San Diego – A Mexican immigrant and marine who died in Iraq eight years ago – and whose family and lawmakers had been pushing for him to receive the Medal of Honor – will not receive the military’s highest distinction, the secretary of defense ruled Wednesday.
U.S. Defense Secretary Leon Panetta reaffirmed the ruling that Rafael Peralta will instead keep the Navy Cross awarded to him for his heroism during a 2004 battle in Iraq.
Nothing they give him will bring him back, but for me to stop fighting would be like saying I don’t believe what he did. It may take many more years, but we have to get him what he deserves.
Peralta was leading a squad of Marines in Fallujah on Nov. 15, 2004. He and his team were searching a house for insurgents when they were met by enemy gunfire. During an ensuing gun battle, Peralta was shot by friendly fire.
Marines who were with him during the battle said an insurgent threw at grenade at the squad, and Peralta picked it up and placed it under his body, an act they claimed saved the lives of other Marines.
The Pentagon told Rep. Duncan Hunter (R-Alpine) it supports the decision by former Defense Secretary Robert Gates, who ruled Peralta was not conscious and brain dead when his body smothered the grenade. Thus, his actions were not intentional, the report said.
The case was reopened this year after Hunter obtained a video of the battle action and a new forensics report. The lawmaker said the new evidence proved Peralta's actions were intentional.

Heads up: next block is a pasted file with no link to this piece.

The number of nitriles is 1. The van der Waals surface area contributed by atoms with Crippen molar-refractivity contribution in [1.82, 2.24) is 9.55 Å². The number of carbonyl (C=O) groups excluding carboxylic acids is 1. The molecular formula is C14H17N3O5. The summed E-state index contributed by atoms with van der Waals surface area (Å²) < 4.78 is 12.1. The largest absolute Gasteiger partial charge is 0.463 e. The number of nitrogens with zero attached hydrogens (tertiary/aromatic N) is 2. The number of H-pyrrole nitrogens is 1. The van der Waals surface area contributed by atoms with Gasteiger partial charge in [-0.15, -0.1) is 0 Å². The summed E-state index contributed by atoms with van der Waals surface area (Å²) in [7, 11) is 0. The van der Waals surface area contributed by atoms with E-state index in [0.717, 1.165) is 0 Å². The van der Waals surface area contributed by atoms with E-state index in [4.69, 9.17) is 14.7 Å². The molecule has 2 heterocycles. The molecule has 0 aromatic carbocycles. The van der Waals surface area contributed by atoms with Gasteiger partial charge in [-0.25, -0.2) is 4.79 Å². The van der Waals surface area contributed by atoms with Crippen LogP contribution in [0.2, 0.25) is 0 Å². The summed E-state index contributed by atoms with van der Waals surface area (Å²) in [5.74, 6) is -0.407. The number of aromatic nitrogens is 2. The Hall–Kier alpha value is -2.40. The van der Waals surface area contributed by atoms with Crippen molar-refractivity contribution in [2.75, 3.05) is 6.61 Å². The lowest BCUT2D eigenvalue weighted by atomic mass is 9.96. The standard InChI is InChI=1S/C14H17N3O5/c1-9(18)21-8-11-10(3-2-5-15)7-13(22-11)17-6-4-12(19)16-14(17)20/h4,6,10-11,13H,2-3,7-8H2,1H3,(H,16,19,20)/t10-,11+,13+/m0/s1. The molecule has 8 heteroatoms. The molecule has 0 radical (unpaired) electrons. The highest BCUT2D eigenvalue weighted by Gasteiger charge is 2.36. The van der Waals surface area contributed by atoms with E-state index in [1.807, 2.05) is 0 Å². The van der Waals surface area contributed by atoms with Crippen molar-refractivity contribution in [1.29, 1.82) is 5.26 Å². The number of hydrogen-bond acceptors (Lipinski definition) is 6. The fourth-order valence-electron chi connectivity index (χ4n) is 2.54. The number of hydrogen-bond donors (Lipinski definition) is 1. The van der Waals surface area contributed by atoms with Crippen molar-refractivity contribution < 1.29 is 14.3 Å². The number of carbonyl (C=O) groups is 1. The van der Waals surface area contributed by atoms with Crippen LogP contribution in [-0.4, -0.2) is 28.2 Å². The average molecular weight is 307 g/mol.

But defense officials found the new evidence was not sufficient to change the decision, said Joe Kasper, Hunter's spokesman.
Pentagon spokesman Lt. Cmdr. Nate Christensen said he could not discuss the case, citing Defense Department policy to not comment on Medal of Honor nominations under consideration.
Navy Secretary Ray Mabus told reporters during a visit to Camp Pendleton last week that he had recommended Peralta be honored with the Medal of Honor.
Peralta’s family said they will not stop trying to get Peralta an honor he rightfully deserves.
“Nothing they give him will bring him back, but for me to stop fighting would be like saying I don’t believe what he did,” Peralta’s sister, Icela Donald, told the U-T San Diego. “It may take many more years, but we have to get him what he deserves.”
The congressman, a former combat Marine who served in Iraq and Afghanistan, has said he would continue to fight to get the medal upgraded.
With reporting by The Associated Press.